SPIEGEL-TALK "Longing for the Pandemic"
Jefferson: It is true that influenza viruses are sometimes unpredictable. A certain amount of caution is therefore called for. Nevertheless, I find it crazy what disasters are predicted for us year after year by the influenza experts. These prophecies get worse and worse. Yet none of them has ever come true. For example, what happened to the bird flu that was supposed to kill us all? Nothing. But these people still go on and on with their predictions. Sometimes it seems to me that some people are just longing for a pandemic.
Jefferson: I’m just skewering the false certainty that we’re being led to believe. Will a third of the world’s population get swine flu? Nobody knows that at the moment. But even if they do, I don’t see, at least at the moment, any difference in principle to a normal wave of influenza. Perhaps swine flu would have gone unnoticed until today if it were not an influenza virus but another, unknown virus.
Jefferson: Wait a minute! These numbers are nothing but estimates. But first and foremost, you have to distinguish between influenza-like infections and true influenza. The symptoms – sudden high fever, aching limbs, respiratory symptoms, possibly bronchitis and pneumonia – are the same for both. But only true influenza is actually caused by influenza viruses. influenza-like infections, on the other hand, are caused by over 200 different pathogens. However, the figures for so-called influenza deaths always include deaths caused by all these other pathogens. If an old person dies of pneumonia, no one takes a throat swab to find out whether it was actually a real influenza virus that killed him. On average, only seven percent of influenza-like infections are actually caused by influenza viruses. The importance of these viruses is systematically overestimated.
Jefferson: Limiting it to influenza is not only wrong, it’s actually very dangerous. Do you remember SARS? That was a really dangerous epidemic. It came fast like a meteor and many people died. SARS took us by surprise because it was caused by a completely unknown coronavirus. Where did this virus come from? Where did it disappear to? Or is it still there? We still don’t know all that. And every year new, strange pathogens are discovered. For example, the bocavirus, which can cause bronchitis and pneumonia in small children. Or the so-called metapneumovirus, which in studies was responsible for more than five percent of influenza-like illnesses. We should remain vigilant in all directions!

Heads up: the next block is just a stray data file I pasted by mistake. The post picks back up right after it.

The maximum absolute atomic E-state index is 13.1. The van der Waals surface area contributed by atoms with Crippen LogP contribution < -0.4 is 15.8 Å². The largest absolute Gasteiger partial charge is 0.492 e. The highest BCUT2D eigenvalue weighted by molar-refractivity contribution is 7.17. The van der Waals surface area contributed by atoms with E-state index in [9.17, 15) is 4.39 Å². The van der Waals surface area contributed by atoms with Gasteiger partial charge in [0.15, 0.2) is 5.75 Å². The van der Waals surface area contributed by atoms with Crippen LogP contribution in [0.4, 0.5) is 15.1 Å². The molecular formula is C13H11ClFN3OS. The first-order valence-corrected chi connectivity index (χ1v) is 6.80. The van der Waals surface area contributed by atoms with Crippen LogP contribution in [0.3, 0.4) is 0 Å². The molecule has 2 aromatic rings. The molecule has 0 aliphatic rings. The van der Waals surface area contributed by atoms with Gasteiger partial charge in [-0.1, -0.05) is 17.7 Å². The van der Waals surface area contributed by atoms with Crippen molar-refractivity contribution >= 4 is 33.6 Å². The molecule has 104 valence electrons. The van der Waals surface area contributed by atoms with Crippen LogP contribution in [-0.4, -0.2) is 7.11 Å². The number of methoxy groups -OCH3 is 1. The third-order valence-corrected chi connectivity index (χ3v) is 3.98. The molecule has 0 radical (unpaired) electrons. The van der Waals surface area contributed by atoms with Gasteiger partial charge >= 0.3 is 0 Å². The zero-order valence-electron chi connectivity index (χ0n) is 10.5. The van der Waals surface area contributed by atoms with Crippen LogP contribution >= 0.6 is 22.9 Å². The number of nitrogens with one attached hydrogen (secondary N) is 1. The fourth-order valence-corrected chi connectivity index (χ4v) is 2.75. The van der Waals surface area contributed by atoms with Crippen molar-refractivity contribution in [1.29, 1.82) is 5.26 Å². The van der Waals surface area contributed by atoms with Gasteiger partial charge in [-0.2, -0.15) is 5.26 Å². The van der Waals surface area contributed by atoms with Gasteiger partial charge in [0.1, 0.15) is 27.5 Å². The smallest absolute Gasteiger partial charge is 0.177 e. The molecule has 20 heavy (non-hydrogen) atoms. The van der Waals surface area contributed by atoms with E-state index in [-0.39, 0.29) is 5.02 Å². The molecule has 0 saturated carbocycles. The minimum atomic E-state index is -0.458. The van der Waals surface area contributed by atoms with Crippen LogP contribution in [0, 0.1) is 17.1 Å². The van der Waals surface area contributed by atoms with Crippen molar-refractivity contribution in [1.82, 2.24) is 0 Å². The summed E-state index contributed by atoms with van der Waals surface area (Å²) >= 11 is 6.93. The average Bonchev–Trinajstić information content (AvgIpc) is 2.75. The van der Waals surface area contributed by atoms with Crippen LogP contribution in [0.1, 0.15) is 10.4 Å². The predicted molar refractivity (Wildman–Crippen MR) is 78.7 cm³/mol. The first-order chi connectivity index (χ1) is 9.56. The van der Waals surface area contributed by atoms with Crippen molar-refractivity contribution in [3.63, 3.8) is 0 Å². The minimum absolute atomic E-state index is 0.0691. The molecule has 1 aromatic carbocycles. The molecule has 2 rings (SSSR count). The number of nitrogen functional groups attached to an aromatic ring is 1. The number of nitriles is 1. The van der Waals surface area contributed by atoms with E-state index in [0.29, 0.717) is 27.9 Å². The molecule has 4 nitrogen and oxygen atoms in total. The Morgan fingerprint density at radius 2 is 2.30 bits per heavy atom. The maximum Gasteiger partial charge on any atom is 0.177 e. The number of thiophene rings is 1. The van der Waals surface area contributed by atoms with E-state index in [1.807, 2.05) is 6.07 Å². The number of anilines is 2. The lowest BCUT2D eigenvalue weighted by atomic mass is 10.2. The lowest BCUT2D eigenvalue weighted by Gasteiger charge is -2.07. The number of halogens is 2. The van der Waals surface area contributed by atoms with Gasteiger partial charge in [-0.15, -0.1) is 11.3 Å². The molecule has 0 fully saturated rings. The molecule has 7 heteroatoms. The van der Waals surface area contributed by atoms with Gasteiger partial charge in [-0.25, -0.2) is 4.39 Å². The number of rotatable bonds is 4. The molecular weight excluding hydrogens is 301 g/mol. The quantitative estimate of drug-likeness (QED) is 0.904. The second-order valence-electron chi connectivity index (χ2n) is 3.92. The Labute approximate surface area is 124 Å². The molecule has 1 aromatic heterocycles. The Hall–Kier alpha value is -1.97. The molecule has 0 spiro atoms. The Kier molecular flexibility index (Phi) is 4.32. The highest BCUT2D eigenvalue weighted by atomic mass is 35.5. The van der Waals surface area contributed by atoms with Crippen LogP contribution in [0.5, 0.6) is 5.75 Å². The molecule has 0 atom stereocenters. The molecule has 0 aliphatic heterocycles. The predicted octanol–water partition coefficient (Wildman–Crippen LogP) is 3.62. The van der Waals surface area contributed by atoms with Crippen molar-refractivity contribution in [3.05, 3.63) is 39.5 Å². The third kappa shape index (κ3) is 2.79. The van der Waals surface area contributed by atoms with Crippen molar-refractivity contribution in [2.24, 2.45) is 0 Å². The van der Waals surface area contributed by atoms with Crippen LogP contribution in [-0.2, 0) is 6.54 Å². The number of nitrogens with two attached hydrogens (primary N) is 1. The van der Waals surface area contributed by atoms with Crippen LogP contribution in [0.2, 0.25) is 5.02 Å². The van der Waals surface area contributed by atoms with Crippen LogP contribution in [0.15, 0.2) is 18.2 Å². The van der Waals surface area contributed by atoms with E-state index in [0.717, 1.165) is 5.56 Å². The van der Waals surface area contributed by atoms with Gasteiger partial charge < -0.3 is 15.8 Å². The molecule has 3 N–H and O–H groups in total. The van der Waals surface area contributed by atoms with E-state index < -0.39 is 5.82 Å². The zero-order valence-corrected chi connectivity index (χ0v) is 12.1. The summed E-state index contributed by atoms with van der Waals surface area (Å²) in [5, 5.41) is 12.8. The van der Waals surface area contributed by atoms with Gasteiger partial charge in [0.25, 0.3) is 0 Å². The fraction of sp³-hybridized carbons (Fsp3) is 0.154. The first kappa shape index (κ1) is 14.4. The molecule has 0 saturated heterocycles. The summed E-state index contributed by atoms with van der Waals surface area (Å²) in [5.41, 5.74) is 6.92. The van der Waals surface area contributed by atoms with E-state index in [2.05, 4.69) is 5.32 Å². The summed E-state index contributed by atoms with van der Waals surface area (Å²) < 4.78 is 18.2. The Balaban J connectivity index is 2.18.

SPIEGEL: But in the great pandemic of 1918/19, it was real influenza viruses that went around the world and killed up to 50 million people – or do you deny that too?
Jefferson: Unfortunately, all we can say is: we don’t know. I suspect that the whole thing is much more complex than we can imagine today. Perhaps Robert Koch’s postulate that a pathogen causes a disease falls short with all these viruses that produce influenza-like symptoms. Why, for example, don’t we get influenza in the summer? After all, the pathogens are there all year round! The German physician and hygienist Max von Pettenkofer developed a theory on this back in the 19th century, according to which the environment can change the disease through contact with the pathogen. I think it would be worthwhile to continue research in this direction. Then we could perhaps also better understand the pandemic of 1918/19 or assess the dangers of swine flu.
SPIEGEL: For years you have been systematically evaluating all studies on seasonal influenza vaccines for the Cochrane Collaboration. How well do they protect?
Jefferson: Not very well. An influenza vaccination can do nothing against the large number of influenza-like infections anyway, because it is only directed against influenza viruses. Therefore, the vaccination does not change anything about the increased overall mortality during the winter months. But even against influenza viruses, vaccination provides only moderate protection at best. Among other things, there is always the danger that the circulating influenza viruses change after the vaccine has been produced, so that in the worst case the vaccination becomes ineffective. At least the few good studies that exist show that vaccination works best in young, healthy adults. Children and the elderly, on the other hand, receive little or no benefit.
SPIEGEL: Is there any good reason at all to have a influenza vaccination?